James Eppenstein, a Chicago architect, designed the North Shore Line's Electroliners--the exteriors in gray with brilliant red orange stripes below the windows and jade green for the body of the cars. The streamlined effect befitted a main line steam railroad. Two identical trainsets were introduced in 1941. The train in the photograph is on display at the Illinois Railway Museum, Union, Illinois.
The North Shore LIne was one of the principal and most long-lived interurbans in the country, operating from about 1910 until 1963. It operated between Chicago and Milwaukee, every hour on the hour. The Electroliners ran five times a day, with ten intermediate stops. It left on Chicago's loop on the El, and reached its terminal in Milwaukee after three miles of street running. A tavern-lounge car served light food including Electroburgers.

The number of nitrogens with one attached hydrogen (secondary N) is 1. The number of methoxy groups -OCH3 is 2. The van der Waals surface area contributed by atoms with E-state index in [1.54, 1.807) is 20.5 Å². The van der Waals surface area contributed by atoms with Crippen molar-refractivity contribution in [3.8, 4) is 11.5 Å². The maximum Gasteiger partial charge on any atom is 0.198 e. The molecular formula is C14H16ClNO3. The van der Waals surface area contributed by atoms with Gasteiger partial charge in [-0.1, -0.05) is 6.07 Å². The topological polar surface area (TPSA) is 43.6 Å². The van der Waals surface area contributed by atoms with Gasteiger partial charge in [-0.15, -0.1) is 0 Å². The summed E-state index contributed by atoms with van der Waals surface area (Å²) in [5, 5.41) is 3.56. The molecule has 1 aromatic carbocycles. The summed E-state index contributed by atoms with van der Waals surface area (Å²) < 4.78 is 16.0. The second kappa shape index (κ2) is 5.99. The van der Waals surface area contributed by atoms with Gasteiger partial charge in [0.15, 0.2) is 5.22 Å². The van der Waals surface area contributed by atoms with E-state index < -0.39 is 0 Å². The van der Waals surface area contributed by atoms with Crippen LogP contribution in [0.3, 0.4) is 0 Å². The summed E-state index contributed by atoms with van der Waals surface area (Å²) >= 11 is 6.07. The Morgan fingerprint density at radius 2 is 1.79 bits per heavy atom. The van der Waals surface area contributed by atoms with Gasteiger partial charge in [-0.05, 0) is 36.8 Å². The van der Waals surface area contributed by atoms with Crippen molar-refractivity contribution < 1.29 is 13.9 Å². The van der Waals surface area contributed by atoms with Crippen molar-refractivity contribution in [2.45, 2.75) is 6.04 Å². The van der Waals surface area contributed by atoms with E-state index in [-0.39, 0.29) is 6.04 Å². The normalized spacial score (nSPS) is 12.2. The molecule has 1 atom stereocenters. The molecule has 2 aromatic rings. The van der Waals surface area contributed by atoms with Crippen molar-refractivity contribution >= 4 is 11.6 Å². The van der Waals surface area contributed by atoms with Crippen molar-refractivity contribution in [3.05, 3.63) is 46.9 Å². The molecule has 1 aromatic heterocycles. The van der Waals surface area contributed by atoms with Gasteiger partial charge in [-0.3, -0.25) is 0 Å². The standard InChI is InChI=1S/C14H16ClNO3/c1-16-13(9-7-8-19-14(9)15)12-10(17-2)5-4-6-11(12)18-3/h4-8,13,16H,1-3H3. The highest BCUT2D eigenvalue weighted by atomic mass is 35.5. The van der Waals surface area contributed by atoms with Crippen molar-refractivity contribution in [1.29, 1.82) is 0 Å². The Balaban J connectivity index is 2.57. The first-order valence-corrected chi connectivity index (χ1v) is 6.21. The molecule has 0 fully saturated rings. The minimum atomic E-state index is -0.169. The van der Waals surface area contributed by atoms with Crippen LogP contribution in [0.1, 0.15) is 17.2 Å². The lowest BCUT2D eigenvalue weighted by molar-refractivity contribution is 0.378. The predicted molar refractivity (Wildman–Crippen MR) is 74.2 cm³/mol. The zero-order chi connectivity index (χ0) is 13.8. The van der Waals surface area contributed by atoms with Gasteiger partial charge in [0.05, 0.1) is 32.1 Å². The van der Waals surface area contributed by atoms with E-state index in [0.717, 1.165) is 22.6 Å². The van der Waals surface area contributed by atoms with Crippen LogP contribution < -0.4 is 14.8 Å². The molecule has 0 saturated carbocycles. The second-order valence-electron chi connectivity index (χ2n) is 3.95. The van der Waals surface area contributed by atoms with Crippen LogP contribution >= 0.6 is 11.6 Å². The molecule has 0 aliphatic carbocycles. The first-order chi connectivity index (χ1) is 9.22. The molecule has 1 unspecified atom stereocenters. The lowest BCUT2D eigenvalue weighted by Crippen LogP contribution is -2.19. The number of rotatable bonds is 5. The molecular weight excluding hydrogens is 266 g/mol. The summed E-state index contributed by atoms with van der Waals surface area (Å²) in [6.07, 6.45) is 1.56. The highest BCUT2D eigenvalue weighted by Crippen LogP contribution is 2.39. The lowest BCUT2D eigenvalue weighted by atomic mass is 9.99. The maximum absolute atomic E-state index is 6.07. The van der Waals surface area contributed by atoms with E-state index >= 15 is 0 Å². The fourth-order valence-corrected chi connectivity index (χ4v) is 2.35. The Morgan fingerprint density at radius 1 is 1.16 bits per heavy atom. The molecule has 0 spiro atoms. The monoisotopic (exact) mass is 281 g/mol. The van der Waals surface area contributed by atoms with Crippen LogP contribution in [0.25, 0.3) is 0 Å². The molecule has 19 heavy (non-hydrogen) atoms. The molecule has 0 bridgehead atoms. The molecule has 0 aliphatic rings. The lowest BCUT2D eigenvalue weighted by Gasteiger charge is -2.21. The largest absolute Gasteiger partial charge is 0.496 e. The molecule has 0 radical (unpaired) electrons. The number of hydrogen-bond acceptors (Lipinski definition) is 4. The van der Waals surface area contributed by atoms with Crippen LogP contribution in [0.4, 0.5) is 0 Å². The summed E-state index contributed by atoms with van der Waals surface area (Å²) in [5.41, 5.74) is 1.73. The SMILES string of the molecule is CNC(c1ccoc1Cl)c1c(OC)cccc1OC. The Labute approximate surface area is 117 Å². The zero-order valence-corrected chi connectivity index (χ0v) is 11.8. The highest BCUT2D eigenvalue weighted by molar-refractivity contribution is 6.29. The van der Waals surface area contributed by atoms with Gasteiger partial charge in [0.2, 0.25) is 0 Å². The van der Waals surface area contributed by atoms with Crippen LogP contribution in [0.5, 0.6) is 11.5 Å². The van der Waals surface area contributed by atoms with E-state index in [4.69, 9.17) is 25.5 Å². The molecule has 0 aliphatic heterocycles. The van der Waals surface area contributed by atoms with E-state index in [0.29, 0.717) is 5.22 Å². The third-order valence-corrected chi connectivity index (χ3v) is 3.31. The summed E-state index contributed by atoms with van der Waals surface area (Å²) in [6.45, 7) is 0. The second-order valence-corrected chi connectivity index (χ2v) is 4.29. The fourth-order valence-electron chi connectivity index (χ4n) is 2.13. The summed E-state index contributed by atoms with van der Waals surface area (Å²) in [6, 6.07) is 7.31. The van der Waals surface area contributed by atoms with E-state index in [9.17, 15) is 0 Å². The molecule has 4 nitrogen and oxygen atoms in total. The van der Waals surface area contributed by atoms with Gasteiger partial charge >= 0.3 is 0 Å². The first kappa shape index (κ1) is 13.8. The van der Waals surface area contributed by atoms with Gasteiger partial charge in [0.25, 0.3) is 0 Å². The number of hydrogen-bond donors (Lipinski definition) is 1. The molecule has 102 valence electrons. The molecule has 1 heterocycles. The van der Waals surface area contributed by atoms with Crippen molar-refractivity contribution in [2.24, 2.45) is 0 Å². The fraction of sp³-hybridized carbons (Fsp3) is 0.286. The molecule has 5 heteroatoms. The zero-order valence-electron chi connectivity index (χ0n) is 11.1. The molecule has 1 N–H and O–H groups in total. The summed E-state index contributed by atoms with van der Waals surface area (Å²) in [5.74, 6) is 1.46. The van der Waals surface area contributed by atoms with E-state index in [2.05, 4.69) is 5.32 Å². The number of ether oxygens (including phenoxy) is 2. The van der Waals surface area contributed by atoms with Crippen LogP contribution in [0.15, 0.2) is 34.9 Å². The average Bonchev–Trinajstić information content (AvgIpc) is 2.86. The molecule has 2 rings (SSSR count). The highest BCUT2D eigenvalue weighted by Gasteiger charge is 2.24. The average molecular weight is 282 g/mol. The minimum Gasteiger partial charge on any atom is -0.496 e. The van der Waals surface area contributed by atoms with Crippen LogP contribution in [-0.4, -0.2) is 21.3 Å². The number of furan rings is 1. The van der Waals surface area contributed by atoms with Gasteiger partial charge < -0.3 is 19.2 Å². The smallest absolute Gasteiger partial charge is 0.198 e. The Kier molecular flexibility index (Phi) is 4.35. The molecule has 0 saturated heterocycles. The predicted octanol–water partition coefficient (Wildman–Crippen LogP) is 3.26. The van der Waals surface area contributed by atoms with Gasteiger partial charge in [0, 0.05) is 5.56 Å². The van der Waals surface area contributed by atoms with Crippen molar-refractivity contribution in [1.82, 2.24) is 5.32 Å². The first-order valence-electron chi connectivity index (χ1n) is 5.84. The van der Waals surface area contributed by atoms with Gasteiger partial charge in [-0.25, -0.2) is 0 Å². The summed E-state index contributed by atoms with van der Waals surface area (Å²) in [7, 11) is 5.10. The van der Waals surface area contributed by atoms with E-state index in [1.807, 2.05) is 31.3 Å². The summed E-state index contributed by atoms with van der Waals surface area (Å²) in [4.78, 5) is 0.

A modern double-ended, articulated streamliner, with electro-pneumatic brakes, allowing fast, smooth starting and stopping.
Eppenstein, created both exteriors and interiors to appeal to women, who constituted a substantial portion of passengers. The interiors featured different floor designs in each car, and the lounge or tavern car had amusing murals such as a pink elephant walking a tight rope. Eppenstein said the Electroliner was designed "to give the impression of high speed even when the train is at rest."